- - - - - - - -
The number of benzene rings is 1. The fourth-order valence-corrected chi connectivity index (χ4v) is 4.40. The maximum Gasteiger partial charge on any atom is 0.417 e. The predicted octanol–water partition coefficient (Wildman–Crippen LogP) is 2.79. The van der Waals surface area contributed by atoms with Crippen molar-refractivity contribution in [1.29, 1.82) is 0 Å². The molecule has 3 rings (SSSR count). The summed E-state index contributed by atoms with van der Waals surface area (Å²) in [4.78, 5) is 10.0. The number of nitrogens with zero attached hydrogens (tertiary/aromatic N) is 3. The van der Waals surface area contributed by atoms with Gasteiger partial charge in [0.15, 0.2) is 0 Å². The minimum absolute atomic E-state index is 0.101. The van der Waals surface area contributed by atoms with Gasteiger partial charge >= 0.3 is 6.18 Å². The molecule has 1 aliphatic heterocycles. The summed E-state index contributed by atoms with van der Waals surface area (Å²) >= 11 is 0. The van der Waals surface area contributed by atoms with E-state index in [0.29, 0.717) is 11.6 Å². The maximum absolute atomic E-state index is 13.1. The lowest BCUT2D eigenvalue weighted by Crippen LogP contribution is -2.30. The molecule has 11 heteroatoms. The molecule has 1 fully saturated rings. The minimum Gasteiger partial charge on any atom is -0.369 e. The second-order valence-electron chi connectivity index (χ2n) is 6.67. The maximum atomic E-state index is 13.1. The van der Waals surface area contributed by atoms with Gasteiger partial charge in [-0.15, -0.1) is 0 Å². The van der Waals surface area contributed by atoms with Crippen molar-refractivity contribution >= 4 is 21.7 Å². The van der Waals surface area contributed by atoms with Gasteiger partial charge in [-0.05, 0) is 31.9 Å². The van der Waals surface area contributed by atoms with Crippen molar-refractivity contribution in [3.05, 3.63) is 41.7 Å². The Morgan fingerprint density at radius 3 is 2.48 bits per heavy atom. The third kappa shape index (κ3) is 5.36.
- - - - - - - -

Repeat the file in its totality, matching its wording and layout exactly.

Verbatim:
The number of benzene rings is 1. The fourth-order valence-corrected chi connectivity index (χ4v) is 4.40. The maximum Gasteiger partial charge on any atom is 0.417 e. The predicted octanol–water partition coefficient (Wildman–Crippen LogP) is 2.79. The van der Waals surface area contributed by atoms with Crippen molar-refractivity contribution in [1.29, 1.82) is 0 Å². The molecule has 3 rings (SSSR count). The summed E-state index contributed by atoms with van der Waals surface area (Å²) in [4.78, 5) is 10.0. The number of nitrogens with zero attached hydrogens (tertiary/aromatic N) is 3. The van der Waals surface area contributed by atoms with Gasteiger partial charge in [0.15, 0.2) is 0 Å². The minimum absolute atomic E-state index is 0.101. The van der Waals surface area contributed by atoms with Gasteiger partial charge >= 0.3 is 6.18 Å². The molecule has 1 aliphatic heterocycles. The summed E-state index contributed by atoms with van der Waals surface area (Å²) >= 11 is 0. The van der Waals surface area contributed by atoms with E-state index in [0.29, 0.717) is 11.6 Å². The maximum absolute atomic E-state index is 13.1. The lowest BCUT2D eigenvalue weighted by Crippen LogP contribution is -2.30. The molecule has 11 heteroatoms. The molecule has 1 fully saturated rings. The minimum Gasteiger partial charge on any atom is -0.369 e. The second-order valence-electron chi connectivity index (χ2n) is 6.67. The maximum atomic E-state index is 13.1. The van der Waals surface area contributed by atoms with Gasteiger partial charge in [-0.15, -0.1) is 0 Å². The van der Waals surface area contributed by atoms with Crippen molar-refractivity contribution >= 4 is 21.7 Å². The van der Waals surface area contributed by atoms with Gasteiger partial charge in [-0.05, 0) is 31.9 Å². The van der Waals surface area contributed by atoms with Crippen molar-refractivity contribution in [3.05, 3.63) is 41.7 Å². The Morgan fingerprint density at radius 3 is 2.48 bits per heavy atom. The third kappa shape index (κ3) is 5.36.